WEW Gizmos vrs Greebles

The following SBS was from Gizmos printed by Shapeways some years back. Cleanup of prints from resin printers is easier than what was required with prints from Shapeways but the painting is surely applicable. The name change was simply me discovering that there WERE Gizmos which Hollywood and I suppose the stage called Greebles.


The (Shapeways printed) Gizmos cleaned. I sloshed them around in some Bestine to remove any oils then used a tooth brush and Dawn Dish Soap .. finally .. ran through my Ultrasonic Cleaner.

Greebles printed on my Prusa SL1 resin printer are much easier to process. The prints are first cleaned in alcohol and then rinsed in warm water.


I sprayed American Accents Terra Cotta Fine Textured spray paint as a base. I followed up with other red brown colors and vallejo Rust and Dark Gray washes.

There is no exact method to this madness .. a base color of a red oxide primer or dark brown will work since we come back with various reds browns and washes in any case. What we want is old rust which is a dark red .. mostly .. the color can be almost blue black .. it depends in part on the chemical makeup of each steel.

Which Technique?

I had to decide which technique I would use …
(1) Hairspray Technique
(2) Salt Technique
(3) Sponge Technique

(1) The Hairspray Technique takes more work. You spray on a couple of thin coats of a cheap hairspray. Then the top coat of paint which will be chipped. What paint you use is important. To some extent all paint brands will work since the water used in chipping is dissolving the HS not the paint. It DOES make a difference though.

Tamiya – works probably best (since I have not used every paint I can only say ‘probably’). Tamiya acrylics do not dry to a solid vinyl layer of a shell. That means the chips are finer.
Vallejo – this is a vinyl acrylic. That means you get a vinyl shell and the chips are larger.
Lifecolor – somewhere in between Tamiya and Vallejo.

Since Tamiya are preferred it requires cranking up the airbrush etc.

(2) The Salt Technique is simpler. The rust undercoat is the same. With that dry you dampen the surface of the model, sift salt over it and when dry you spray the top coat on .. even rattle can will work.

The main difference for the modeler then is that with the Hairspray Technique you have total control over removal of paint exposing the rust underneath .. the chipping. The Salt Technique has much less control … you are sifting salt on a wet surface .. somewhat at random. When the salt dries you can go back with a brush and remove salt before you paint.

(3) Sponge Technique simply uses a sponge to apply the top color. A grout sponge purchased from Lowes works well. Cut of a piece small enough to hold in your fingers (roll it so a curved surface not a flat edge is presented), dip in paint then dab on newsprint until you see a textured effect. This is then applied to the model. The irregular/splotchy painting with the sponge works great.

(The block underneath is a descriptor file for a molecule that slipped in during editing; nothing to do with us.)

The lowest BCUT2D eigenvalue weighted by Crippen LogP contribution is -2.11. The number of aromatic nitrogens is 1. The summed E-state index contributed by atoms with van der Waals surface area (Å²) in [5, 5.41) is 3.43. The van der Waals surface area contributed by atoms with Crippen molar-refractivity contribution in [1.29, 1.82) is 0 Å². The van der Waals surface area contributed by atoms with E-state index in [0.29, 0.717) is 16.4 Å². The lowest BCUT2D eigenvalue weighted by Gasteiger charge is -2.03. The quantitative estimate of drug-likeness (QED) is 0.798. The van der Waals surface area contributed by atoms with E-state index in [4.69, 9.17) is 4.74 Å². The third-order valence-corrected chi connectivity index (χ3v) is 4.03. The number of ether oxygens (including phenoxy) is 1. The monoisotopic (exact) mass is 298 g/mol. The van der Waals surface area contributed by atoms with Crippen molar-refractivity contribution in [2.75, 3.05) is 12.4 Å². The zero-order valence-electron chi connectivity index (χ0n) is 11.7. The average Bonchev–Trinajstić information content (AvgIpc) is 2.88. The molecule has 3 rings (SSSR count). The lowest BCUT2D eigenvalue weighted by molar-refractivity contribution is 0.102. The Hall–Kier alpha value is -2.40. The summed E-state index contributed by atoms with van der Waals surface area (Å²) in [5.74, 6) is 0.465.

I went with the Hairspray Technique just because of the control over the chipping. I would be just as happy probably using a sponge to be honest.


Paint .. Tamiya white and khaki – thinned with 50% water .. sprayed on a little too thick probably .. but that is fine since the surface is supposed to be heavily weathered

I wanted something that would contrast with the rust underneath. I also used water to thin the Tamiya paint as the Tamiya thinner would make the paint more likely to adhere to the model .. which I did not want.


Chipped without any other weathering. I would use a dark wash as well as rust washes. Then I would use OPR (Oil Paint Rendering) to enhance the rusty spots and stains.

Remember .. there is no right or wrong way to do this ..


I used Vallejo Dark Grey and Rust washes. I would then use a bit of brown oils .. OPR (Oil Paint Rendering) .. perhaps the best way to finish up a weathering as you have a lot of control.


OPR .. or .. Oil Paint Rendering. I used some Mig ‘Wash Brown’ to add a little brown .. both darker and stains here and there across the Gizmos.

Oil Paint Rendering is using common oil paint to weather a model. It does seem that a better quality paint gives better results. You put some paint on corrugated cardboard and let the cardboard suck the oils out .. you just want the pigments. You can then place a very small bit of pigment on the surface and use a brush and thinner to add color, streaks and such exactly where you want.

I thought that I would call this “Good Nuff” and work on adding the piping next.


The various pipes were glued on. I made a jig to drill holes in the structure for the piping. I had to be really careful as working with FUD is more like working with week old cake frosting rather than styrene.

Resin prints are a bit more forgiving.


Gizmos mounted. Talking to my friend Patrick Welch we tossed ideas. I beams sticking out of the building under the Gizmos .. supports buried in the internals .. screw jacks added later to help support the weight .. stairs and walkways to give access etc.

This would all add interest.

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Those are so cool. What are they actually? They remind me of central vacumns for shops producing large amounts of dust.